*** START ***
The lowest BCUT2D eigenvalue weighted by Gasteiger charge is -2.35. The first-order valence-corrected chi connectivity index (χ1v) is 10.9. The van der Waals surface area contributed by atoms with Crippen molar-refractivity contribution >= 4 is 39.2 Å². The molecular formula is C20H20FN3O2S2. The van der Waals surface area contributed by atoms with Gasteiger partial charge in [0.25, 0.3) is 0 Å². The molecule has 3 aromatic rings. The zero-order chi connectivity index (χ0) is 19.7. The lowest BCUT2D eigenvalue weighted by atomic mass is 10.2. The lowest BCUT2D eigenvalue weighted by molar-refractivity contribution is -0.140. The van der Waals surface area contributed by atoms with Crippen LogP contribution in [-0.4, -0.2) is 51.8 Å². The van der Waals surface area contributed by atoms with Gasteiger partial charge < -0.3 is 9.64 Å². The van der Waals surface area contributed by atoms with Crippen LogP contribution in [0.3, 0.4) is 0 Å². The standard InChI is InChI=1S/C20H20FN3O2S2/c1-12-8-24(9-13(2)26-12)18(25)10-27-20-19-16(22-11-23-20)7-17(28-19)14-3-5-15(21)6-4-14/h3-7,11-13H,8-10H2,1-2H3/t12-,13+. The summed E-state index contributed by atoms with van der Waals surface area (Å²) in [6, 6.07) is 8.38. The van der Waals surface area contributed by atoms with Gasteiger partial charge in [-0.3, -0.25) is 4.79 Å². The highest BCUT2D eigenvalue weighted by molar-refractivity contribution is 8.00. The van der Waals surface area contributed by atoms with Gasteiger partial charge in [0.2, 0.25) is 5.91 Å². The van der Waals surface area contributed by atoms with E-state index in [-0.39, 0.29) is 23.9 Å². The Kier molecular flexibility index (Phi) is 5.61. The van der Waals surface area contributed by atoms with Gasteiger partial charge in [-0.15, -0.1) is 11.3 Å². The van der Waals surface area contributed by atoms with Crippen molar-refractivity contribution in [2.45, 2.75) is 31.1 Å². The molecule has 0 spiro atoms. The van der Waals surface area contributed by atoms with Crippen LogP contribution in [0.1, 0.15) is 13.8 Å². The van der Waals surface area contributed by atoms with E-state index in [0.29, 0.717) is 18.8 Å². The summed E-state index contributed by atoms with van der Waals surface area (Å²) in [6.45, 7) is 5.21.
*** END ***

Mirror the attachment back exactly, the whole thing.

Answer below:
The lowest BCUT2D eigenvalue weighted by Gasteiger charge is -2.35. The first-order valence-corrected chi connectivity index (χ1v) is 10.9. The van der Waals surface area contributed by atoms with Crippen molar-refractivity contribution >= 4 is 39.2 Å². The molecular formula is C20H20FN3O2S2. The van der Waals surface area contributed by atoms with Gasteiger partial charge in [0.25, 0.3) is 0 Å². The molecule has 3 aromatic rings. The zero-order chi connectivity index (χ0) is 19.7. The lowest BCUT2D eigenvalue weighted by atomic mass is 10.2. The lowest BCUT2D eigenvalue weighted by molar-refractivity contribution is -0.140. The van der Waals surface area contributed by atoms with Crippen LogP contribution in [-0.4, -0.2) is 51.8 Å². The van der Waals surface area contributed by atoms with Gasteiger partial charge < -0.3 is 9.64 Å². The van der Waals surface area contributed by atoms with Crippen LogP contribution in [0.3, 0.4) is 0 Å². The standard InChI is InChI=1S/C20H20FN3O2S2/c1-12-8-24(9-13(2)26-12)18(25)10-27-20-19-16(22-11-23-20)7-17(28-19)14-3-5-15(21)6-4-14/h3-7,11-13H,8-10H2,1-2H3/t12-,13+. The summed E-state index contributed by atoms with van der Waals surface area (Å²) in [6, 6.07) is 8.38. The van der Waals surface area contributed by atoms with Gasteiger partial charge in [-0.3, -0.25) is 4.79 Å². The highest BCUT2D eigenvalue weighted by molar-refractivity contribution is 8.00. The van der Waals surface area contributed by atoms with Gasteiger partial charge in [0.2, 0.25) is 5.91 Å². The van der Waals surface area contributed by atoms with E-state index in [-0.39, 0.29) is 23.9 Å². The Kier molecular flexibility index (Phi) is 5.61. The van der Waals surface area contributed by atoms with Gasteiger partial charge in [-0.15, -0.1) is 11.3 Å². The van der Waals surface area contributed by atoms with Crippen molar-refractivity contribution in [2.45, 2.75) is 31.1 Å². The molecule has 0 spiro atoms. The van der Waals surface area contributed by atoms with Crippen LogP contribution in [0.1, 0.15) is 13.8 Å². The van der Waals surface area contributed by atoms with E-state index in [0.29, 0.717) is 18.8 Å². The summed E-state index contributed by atoms with van der Waals surface area (Å²) in [6.45, 7) is 5.21.